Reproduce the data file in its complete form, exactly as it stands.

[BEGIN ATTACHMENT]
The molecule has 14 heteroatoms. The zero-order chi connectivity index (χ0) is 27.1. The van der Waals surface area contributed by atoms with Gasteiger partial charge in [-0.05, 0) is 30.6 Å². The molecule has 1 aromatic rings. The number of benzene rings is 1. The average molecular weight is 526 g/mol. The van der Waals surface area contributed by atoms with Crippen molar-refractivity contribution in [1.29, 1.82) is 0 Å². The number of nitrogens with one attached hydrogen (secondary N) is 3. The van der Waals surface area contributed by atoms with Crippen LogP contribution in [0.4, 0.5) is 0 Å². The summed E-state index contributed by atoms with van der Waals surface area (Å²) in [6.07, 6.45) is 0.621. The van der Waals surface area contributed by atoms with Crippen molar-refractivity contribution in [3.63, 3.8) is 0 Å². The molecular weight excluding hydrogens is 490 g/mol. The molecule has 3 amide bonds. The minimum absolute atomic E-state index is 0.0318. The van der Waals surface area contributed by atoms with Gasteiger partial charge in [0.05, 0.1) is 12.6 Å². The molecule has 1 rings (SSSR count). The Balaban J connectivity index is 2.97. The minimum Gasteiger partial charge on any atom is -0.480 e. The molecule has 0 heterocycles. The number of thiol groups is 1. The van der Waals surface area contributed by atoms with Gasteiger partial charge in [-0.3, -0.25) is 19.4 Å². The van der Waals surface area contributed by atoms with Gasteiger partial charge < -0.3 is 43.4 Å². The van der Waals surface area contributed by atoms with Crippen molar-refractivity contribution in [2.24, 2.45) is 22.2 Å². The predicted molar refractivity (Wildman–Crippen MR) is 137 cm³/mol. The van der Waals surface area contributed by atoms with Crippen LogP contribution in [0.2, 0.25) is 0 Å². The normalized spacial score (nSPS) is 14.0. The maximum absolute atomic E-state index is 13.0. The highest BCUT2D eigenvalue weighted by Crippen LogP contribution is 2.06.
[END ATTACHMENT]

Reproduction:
The molecule has 14 heteroatoms. The zero-order chi connectivity index (χ0) is 27.1. The van der Waals surface area contributed by atoms with Gasteiger partial charge in [-0.05, 0) is 30.6 Å². The molecule has 1 aromatic rings. The number of benzene rings is 1. The average molecular weight is 526 g/mol. The van der Waals surface area contributed by atoms with Crippen molar-refractivity contribution in [1.29, 1.82) is 0 Å². The number of nitrogens with one attached hydrogen (secondary N) is 3. The van der Waals surface area contributed by atoms with Crippen LogP contribution in [0.4, 0.5) is 0 Å². The summed E-state index contributed by atoms with van der Waals surface area (Å²) in [6.07, 6.45) is 0.621. The van der Waals surface area contributed by atoms with Crippen molar-refractivity contribution in [3.63, 3.8) is 0 Å². The molecular weight excluding hydrogens is 490 g/mol. The molecule has 3 amide bonds. The minimum absolute atomic E-state index is 0.0318. The van der Waals surface area contributed by atoms with Gasteiger partial charge in [0.05, 0.1) is 12.6 Å². The molecule has 1 rings (SSSR count). The Balaban J connectivity index is 2.97. The minimum Gasteiger partial charge on any atom is -0.480 e. The molecule has 0 heterocycles. The number of thiol groups is 1. The van der Waals surface area contributed by atoms with Gasteiger partial charge in [-0.3, -0.25) is 19.4 Å². The van der Waals surface area contributed by atoms with Gasteiger partial charge < -0.3 is 43.4 Å². The van der Waals surface area contributed by atoms with Crippen molar-refractivity contribution in [2.24, 2.45) is 22.2 Å². The predicted molar refractivity (Wildman–Crippen MR) is 137 cm³/mol. The van der Waals surface area contributed by atoms with Crippen LogP contribution in [0.2, 0.25) is 0 Å². The normalized spacial score (nSPS) is 14.0. The maximum absolute atomic E-state index is 13.0. The highest BCUT2D eigenvalue weighted by Crippen LogP contribution is 2.06.